There, in the middle of the road, was a scuffed, dirty work boot.

For I was hungry and you gave me something to eat, I was thirsty and you gave me something to drink, I was a stranger and you invited me in, I needed clothes and you clothed me, I was sick and you looked after me, I was in prison and you came to visit me.'

“Then the righteous will answer him, 'Lord, when did we see you hungry and feed you, or thirsty and give you something to drink? When did we see you a stranger and invite you in, or needing clothes and clothe you? When did we see you sick or in prison and go to visit you?'

The King will reply, 'I tell you the truth, whatever you did for one of the least of these brothers of mine, you did for me.'

Matthew 25:35-40

Who is your Richard?

Thursday, June 24, 2010


Well, PETA, in it's never ending campaign to become irrelevant, recently issued a press release.  It seems they want us to be kind to cockroaches.  You must be out your freakin' mind.

Press Release

In honor of their request, I think I'll order some roaches to feed to my geckos.

Monday, June 21, 2010

Trying to Win

M.D. Creekmore at The Survivalist Blog – a survival blog dedicated to helping others prepare for and survive disaster – with articles on bug out bag contents, survival knife choices and a wealth of other survival information is giving away a 1,000 round case of 9mm – 124 Grain FMJ (a $200 value – donated by LuckyGunner)! To enter, you just have to post about it on your blog. This is my entry. Visit The Survivalist Blog for the details.

Sunday, June 20, 2010

Quote for the Week

The father of a daughter is nothing but a high-class hostage. A father turns a stony face to his sons, berates them, shakes his antlers, paws the ground, snorts, runs them off into the underbrush, but when his daughter puts her arm over his shoulder and says, 'Daddy, I need to ask you something,' he is a pat of butter in a hot frying pan.

Garrison Keillor

Thursday, June 17, 2010

Complete Jesus

Here is a thought provoking article on the character of Jesus, by Paul Coughlin:

No More Christian Nice Girl

Definitely a good read.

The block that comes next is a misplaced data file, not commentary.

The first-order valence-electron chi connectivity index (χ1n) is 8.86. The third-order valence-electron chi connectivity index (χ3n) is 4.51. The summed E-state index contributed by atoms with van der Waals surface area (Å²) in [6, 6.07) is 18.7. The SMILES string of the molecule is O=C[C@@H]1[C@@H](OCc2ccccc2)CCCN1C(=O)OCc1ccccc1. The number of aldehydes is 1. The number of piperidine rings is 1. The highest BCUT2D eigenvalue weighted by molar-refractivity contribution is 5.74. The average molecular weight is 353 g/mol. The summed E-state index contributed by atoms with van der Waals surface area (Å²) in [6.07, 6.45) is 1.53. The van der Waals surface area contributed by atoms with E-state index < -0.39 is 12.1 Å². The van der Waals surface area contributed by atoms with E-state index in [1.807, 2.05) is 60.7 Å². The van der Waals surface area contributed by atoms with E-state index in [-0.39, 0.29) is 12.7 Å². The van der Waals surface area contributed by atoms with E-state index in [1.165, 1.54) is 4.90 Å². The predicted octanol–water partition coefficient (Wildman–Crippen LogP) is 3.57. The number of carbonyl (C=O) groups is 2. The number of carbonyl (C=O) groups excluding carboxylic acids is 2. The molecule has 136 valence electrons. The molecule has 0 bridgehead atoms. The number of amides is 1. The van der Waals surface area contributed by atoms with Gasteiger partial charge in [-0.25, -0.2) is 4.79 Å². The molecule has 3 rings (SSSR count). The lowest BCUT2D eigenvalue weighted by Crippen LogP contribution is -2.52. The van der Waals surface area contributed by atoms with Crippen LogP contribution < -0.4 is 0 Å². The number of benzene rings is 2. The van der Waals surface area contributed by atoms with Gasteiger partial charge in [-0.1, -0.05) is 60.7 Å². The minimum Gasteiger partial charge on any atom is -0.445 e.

I just caught our office manager ordering drugs over the telephone while at work!

Well actually, he has a horrible toothache and was ordering a painkiller refill.  I would intervene, but the rest of the staff say they like him on these meds, so I'll let it slide.

Tuesday, June 15, 2010

It's All Relative

I have to make a confession.  I owe a boatload of student loans.  I don't want to get into details, but it's like another mortgage payment.  I tell people I'm paying on two houses. One we live in, the other is held by the United States Department of Education.  It's enough to finance a small country (and probably a couple of their ubiquitous revolutions).

Just today, I was reviewing a request for assistance.  This person is unemployed and owes $420,000 in student loans.

Come to think of it, I'm REALLY not that bad off!

Sunday, June 13, 2010

Quote for the Week

What you have become is the price you paid to get what you used to want.

Mignon McLaughlin

Saturday, June 12, 2010

The Power of Paper

Overheard on the scanner.

Assault in progress at ___________ Street. Complainant is saying that husband grabbed her by the throat and threatened to harm her. He has left the scene but told her that she needs to be gone by the time he gets back. Complainant is concerned and wants to speak with an officer. Complainant also states that she has taken out an EPO against her husband.

An EPO is an emergency protective order. A sheet of paper that tells bad people to please play nice and stay away. Pretty please.

About a minute later, an officer responds.

Please clear me from my last message, and put me on that assault in progress.

I hope the husband didn’t make it back in the meantime.

Of course, I also hope she has taken responsibility for her own defense, instead of counting on someone else to be there and protect her.  Or even worse, expecting a sheet of paper to stand between her and her husband.  That's not going to work.

Friday, June 11, 2010

Overheard in Court

Juvenile Court Judge:  Ms. Smith, why were you late?

Ms. Smith (appears to be about 16 years old and very excited):  Judge, I am so sorry!  I didn't mean to be late!  I had a hard time finding a ride here! You know me!  I've been coming before you since I was 10, and I really have changed!  I was so determined to get here today that I took my mom's car and drove myself here.  And I don't even have a license!

Sunday, June 6, 2010

Quote for the Week

Those who expect moments of change to be comfortable and free of conflict have not learned their history.

Joan Wallach Scott

Saturday, June 5, 2010

Disappearing Act

Hmmm...I posted some entries over the last week, and they seem to have disappeared.  I better check under this desk.  That's odd...